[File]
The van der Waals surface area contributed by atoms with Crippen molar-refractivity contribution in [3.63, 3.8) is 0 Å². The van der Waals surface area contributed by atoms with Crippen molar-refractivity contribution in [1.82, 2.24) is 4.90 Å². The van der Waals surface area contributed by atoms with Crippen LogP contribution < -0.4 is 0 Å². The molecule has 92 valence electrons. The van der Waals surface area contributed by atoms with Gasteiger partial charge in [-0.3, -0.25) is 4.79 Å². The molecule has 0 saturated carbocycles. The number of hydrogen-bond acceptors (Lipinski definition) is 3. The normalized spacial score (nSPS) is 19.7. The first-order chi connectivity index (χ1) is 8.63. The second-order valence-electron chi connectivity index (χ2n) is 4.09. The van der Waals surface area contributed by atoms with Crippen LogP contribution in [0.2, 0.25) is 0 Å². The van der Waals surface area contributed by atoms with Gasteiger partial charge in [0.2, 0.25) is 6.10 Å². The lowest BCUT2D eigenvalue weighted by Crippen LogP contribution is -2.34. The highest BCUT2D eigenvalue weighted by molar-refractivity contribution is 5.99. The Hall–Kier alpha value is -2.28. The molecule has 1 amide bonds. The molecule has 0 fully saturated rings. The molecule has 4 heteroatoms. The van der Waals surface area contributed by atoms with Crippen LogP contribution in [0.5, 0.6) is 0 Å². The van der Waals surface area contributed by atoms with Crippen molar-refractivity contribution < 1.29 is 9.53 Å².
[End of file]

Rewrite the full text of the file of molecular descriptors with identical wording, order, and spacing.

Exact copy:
The van der Waals surface area contributed by atoms with Crippen molar-refractivity contribution in [3.63, 3.8) is 0 Å². The van der Waals surface area contributed by atoms with Crippen molar-refractivity contribution in [1.82, 2.24) is 4.90 Å². The van der Waals surface area contributed by atoms with Crippen LogP contribution < -0.4 is 0 Å². The molecule has 92 valence electrons. The van der Waals surface area contributed by atoms with Gasteiger partial charge in [-0.3, -0.25) is 4.79 Å². The molecule has 0 saturated carbocycles. The number of hydrogen-bond acceptors (Lipinski definition) is 3. The normalized spacial score (nSPS) is 19.7. The first-order chi connectivity index (χ1) is 8.63. The second-order valence-electron chi connectivity index (χ2n) is 4.09. The van der Waals surface area contributed by atoms with Crippen LogP contribution in [0.2, 0.25) is 0 Å². The van der Waals surface area contributed by atoms with Gasteiger partial charge in [0.2, 0.25) is 6.10 Å². The lowest BCUT2D eigenvalue weighted by Crippen LogP contribution is -2.34. The highest BCUT2D eigenvalue weighted by molar-refractivity contribution is 5.99. The Hall–Kier alpha value is -2.28. The molecule has 1 amide bonds. The molecule has 0 fully saturated rings. The molecule has 4 heteroatoms. The van der Waals surface area contributed by atoms with Crippen LogP contribution in [0.5, 0.6) is 0 Å². The van der Waals surface area contributed by atoms with Crippen molar-refractivity contribution < 1.29 is 9.53 Å².